Submitted to: Proceedings of Management of Soilborne Plant Pathogens
Publication Type: Proceedings
Publication Acceptance Date: September 17, 2002
Publication Date: December 1, 2002
Citation: MAZZOLA, M. MOLECULAR AND PHYSIOLOGICAL BASED METHODS FOR THE CHARACTERIZATION OF SOIL MICROBIAL COMMUNITIES. PROCEEDINGS THIRTEENTH ANNUAL MEETING ON SOILBORNE PLANT DISEASES. AGRICULTURAL RESEARCH COUNCIL, PLANT PROTECTION RESEARCH INSTITUTE, STELLENBOSCH, SOUTH AFRICA. 2002. v. 13. p. 16-25. Interpretive Summary: Soil ecosystmes possess a wealth of biological resources that can be harnessed for use in control of plant diseases. More recently, various elements of this community have been utilized for novel processes including the remediation of hazardous waste sites. However, our ability to use these microbial resources has been hindered by a lack of understating concerning the structure, function and diversity of microorganisms resident to soil habitats. Until recently our understanding of the species which comprise the microbial community resident to soils has been based on studies that have used culture-based methods. Unfortunately, a tiny fraction of the soil microbial community can be cultured on synthetic media, and thus, information concerning the vast majority of this biological resource has been limited or non-existent. More recently there has been an extensive effort to develop methods with the capacity to elucidate the composition and diversity of microorganisms in soil environments without need for cultivation during the processs of examination. Methods that rely on isolation of DNA directly from soil environmens have been developed which allow for an immensely broader evaluation of the microorganisms which reside in soil habitats. These techniques in concert with traditional methods will enable us to describe the vital roles that soil microorganisms have in shaping plant health.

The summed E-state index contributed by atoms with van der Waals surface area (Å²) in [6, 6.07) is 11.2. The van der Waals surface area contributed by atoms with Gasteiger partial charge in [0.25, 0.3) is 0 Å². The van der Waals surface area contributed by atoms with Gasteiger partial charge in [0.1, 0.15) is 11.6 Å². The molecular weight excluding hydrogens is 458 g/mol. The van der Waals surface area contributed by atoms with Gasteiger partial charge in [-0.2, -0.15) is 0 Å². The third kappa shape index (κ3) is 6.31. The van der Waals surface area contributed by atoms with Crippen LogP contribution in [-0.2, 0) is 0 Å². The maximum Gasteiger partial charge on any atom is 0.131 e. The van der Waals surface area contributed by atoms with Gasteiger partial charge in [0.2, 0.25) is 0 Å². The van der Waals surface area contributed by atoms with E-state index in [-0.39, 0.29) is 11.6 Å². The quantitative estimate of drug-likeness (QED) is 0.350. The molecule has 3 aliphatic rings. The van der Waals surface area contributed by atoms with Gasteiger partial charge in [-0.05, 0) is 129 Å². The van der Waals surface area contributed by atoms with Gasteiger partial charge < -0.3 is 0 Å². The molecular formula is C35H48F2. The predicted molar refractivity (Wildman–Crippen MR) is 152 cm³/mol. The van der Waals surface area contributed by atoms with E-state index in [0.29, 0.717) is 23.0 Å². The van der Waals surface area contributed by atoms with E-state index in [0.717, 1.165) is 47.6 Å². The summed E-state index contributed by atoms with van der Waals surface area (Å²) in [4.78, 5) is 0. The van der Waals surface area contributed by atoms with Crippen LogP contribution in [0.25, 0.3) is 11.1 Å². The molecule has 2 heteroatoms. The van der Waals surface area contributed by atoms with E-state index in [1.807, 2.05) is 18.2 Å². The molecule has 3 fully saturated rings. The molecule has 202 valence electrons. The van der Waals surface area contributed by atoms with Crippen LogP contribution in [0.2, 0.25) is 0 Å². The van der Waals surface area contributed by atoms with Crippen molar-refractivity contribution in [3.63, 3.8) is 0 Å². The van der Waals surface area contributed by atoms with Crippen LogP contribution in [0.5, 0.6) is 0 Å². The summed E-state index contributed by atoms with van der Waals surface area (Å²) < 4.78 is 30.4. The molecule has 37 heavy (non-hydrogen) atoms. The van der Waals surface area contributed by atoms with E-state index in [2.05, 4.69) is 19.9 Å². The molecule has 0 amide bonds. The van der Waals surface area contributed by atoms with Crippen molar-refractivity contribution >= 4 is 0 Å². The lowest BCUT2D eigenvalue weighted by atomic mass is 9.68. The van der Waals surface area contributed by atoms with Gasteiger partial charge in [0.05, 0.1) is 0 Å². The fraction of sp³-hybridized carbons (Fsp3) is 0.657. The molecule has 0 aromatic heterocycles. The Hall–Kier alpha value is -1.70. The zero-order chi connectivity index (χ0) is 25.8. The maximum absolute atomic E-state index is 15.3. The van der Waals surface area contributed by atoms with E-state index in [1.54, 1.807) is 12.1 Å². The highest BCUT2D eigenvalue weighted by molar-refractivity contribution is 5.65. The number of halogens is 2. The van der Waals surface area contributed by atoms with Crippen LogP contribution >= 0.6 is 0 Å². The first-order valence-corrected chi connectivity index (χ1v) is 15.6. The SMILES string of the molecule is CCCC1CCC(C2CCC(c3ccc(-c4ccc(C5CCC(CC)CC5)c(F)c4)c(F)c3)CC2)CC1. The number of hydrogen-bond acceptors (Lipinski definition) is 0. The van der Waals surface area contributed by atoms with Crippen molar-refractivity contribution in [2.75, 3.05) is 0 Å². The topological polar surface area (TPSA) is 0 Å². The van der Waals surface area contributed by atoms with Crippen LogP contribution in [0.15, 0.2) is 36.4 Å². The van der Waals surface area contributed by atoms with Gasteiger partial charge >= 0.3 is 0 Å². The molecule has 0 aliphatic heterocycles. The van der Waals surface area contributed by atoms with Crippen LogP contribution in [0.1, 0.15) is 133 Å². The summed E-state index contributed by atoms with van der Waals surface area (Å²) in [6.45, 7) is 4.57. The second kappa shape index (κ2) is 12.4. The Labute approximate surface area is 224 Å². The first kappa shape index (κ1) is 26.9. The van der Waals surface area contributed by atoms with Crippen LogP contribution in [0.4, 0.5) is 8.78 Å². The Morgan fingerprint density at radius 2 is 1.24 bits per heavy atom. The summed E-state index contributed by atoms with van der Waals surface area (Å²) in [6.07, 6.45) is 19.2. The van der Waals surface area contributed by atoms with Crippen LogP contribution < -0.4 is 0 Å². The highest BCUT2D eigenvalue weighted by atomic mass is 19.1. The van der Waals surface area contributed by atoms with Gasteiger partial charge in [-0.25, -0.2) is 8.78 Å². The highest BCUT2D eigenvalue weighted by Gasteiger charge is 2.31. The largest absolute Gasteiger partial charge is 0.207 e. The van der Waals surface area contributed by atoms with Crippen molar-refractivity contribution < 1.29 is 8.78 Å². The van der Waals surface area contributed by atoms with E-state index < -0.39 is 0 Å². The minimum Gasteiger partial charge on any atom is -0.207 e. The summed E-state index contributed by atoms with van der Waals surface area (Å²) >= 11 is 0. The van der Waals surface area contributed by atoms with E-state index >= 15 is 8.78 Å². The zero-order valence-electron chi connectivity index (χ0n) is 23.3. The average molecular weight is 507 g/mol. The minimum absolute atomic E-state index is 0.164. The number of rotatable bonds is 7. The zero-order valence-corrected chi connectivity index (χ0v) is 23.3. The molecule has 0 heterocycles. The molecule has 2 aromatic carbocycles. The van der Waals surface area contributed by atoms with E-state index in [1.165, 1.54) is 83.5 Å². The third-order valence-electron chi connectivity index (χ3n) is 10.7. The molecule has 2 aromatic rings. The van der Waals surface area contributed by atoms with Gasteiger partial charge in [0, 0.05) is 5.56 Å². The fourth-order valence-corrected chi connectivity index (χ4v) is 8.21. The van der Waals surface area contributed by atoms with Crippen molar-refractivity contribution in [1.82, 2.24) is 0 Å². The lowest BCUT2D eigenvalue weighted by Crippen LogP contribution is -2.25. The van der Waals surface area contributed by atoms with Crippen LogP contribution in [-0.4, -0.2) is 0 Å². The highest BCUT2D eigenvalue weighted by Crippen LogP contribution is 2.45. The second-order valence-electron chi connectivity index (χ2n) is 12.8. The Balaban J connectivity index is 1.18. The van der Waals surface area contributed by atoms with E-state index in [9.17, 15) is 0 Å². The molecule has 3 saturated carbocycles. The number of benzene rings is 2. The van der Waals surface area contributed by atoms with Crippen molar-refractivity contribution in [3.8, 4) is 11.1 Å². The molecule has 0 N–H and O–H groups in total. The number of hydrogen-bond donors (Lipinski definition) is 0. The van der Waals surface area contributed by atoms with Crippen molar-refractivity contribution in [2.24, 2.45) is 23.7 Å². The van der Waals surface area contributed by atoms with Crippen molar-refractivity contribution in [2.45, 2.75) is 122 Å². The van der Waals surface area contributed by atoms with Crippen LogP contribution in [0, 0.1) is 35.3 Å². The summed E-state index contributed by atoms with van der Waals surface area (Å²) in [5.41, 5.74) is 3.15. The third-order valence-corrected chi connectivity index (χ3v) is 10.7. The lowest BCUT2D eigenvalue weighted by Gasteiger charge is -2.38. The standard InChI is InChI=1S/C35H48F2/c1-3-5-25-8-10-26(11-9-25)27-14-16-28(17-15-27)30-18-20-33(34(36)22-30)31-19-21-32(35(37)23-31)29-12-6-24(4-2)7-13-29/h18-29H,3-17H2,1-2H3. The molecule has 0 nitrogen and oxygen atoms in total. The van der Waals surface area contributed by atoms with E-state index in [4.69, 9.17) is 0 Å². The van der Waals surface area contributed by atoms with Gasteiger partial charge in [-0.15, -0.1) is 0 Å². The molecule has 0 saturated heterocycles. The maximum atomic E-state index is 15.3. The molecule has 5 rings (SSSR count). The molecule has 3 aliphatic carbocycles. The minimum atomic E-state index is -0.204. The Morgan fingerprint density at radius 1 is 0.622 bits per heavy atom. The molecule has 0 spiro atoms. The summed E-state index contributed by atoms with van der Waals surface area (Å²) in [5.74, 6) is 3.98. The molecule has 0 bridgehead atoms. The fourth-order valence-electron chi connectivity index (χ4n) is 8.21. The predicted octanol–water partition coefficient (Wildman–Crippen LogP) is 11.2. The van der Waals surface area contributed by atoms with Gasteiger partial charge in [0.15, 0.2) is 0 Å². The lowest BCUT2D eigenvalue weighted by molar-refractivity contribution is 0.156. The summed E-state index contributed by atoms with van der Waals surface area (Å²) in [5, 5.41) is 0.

Technical Abstract: Soil microorganisms play an important role in a number of processes important to soil quality and plant health. Optimum use of microbial resources requires a broad understanding of the composition and diversity of microorganisms resident to soil habitats. Traditional culture-based methods used in describing these populations has only allowed for examination of a fraction of the soil microbial community. There has been an extensive effort to develop methods with the capacity to elucidate the composition and diversity of microorganism in soil environments without need for cultivation during the process of examination. Certain physiological-based and molecular-based methods have been developed which partially fulfill this goal. Substrate utilization profiling allows for description of changes in the functional composition of microbial communities, but is hindered by the continued need for cultivation. Phospholipid fatty acid analysis circumvents some of the problems inherent with culture-based methods and is suitable for description of whole communities but is of little value for the identification of individual species. The primary advantage of nucleic acid-based methods is that individuals and microbial communities can be analyzed without need for culturing of the microorganism. Most methods currently employed are based on the polymerase chain reaction, with the small subunit rRNA as the target gene. Methods have been developed for analysis of the amplicons including sequence analysis, TGGE, DGGE and microarrays.